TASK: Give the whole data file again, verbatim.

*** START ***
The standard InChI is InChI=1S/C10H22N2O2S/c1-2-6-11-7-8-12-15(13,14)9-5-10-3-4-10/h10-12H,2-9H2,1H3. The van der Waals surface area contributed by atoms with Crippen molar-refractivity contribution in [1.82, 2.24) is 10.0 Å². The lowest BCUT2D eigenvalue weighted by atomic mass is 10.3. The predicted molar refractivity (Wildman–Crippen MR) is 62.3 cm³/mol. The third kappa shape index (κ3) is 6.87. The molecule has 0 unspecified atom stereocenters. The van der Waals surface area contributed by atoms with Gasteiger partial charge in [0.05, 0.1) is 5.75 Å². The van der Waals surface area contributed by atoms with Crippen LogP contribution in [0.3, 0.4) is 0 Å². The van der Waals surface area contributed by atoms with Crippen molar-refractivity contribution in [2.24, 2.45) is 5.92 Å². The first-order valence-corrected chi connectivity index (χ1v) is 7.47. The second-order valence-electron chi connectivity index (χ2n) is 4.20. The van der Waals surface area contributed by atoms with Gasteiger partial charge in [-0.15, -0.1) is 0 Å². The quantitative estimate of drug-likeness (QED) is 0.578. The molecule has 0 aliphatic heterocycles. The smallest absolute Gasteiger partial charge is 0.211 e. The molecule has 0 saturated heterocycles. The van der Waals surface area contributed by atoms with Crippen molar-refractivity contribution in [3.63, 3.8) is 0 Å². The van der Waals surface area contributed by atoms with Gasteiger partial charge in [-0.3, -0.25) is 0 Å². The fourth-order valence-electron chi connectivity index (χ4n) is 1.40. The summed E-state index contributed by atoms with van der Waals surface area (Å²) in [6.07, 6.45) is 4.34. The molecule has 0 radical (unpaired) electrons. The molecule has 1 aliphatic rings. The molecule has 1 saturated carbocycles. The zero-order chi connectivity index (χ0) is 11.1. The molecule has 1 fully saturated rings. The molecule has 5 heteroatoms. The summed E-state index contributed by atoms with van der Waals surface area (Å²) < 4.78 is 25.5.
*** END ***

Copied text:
The standard InChI is InChI=1S/C10H22N2O2S/c1-2-6-11-7-8-12-15(13,14)9-5-10-3-4-10/h10-12H,2-9H2,1H3. The van der Waals surface area contributed by atoms with Crippen molar-refractivity contribution in [1.82, 2.24) is 10.0 Å². The lowest BCUT2D eigenvalue weighted by atomic mass is 10.3. The predicted molar refractivity (Wildman–Crippen MR) is 62.3 cm³/mol. The third kappa shape index (κ3) is 6.87. The molecule has 0 unspecified atom stereocenters. The van der Waals surface area contributed by atoms with Gasteiger partial charge in [0.05, 0.1) is 5.75 Å². The van der Waals surface area contributed by atoms with Crippen LogP contribution in [0.3, 0.4) is 0 Å². The van der Waals surface area contributed by atoms with Crippen molar-refractivity contribution in [2.24, 2.45) is 5.92 Å². The first-order valence-corrected chi connectivity index (χ1v) is 7.47. The second-order valence-electron chi connectivity index (χ2n) is 4.20. The van der Waals surface area contributed by atoms with Gasteiger partial charge in [-0.15, -0.1) is 0 Å². The quantitative estimate of drug-likeness (QED) is 0.578. The molecule has 0 aliphatic heterocycles. The smallest absolute Gasteiger partial charge is 0.211 e. The molecule has 0 saturated heterocycles. The van der Waals surface area contributed by atoms with Crippen molar-refractivity contribution in [3.63, 3.8) is 0 Å². The van der Waals surface area contributed by atoms with Gasteiger partial charge in [-0.3, -0.25) is 0 Å². The fourth-order valence-electron chi connectivity index (χ4n) is 1.40. The summed E-state index contributed by atoms with van der Waals surface area (Å²) in [6.07, 6.45) is 4.34. The molecule has 0 radical (unpaired) electrons. The molecule has 1 aliphatic rings. The molecule has 1 saturated carbocycles. The zero-order chi connectivity index (χ0) is 11.1. The molecule has 1 fully saturated rings. The molecule has 5 heteroatoms. The summed E-state index contributed by atoms with van der Waals surface area (Å²) < 4.78 is 25.5.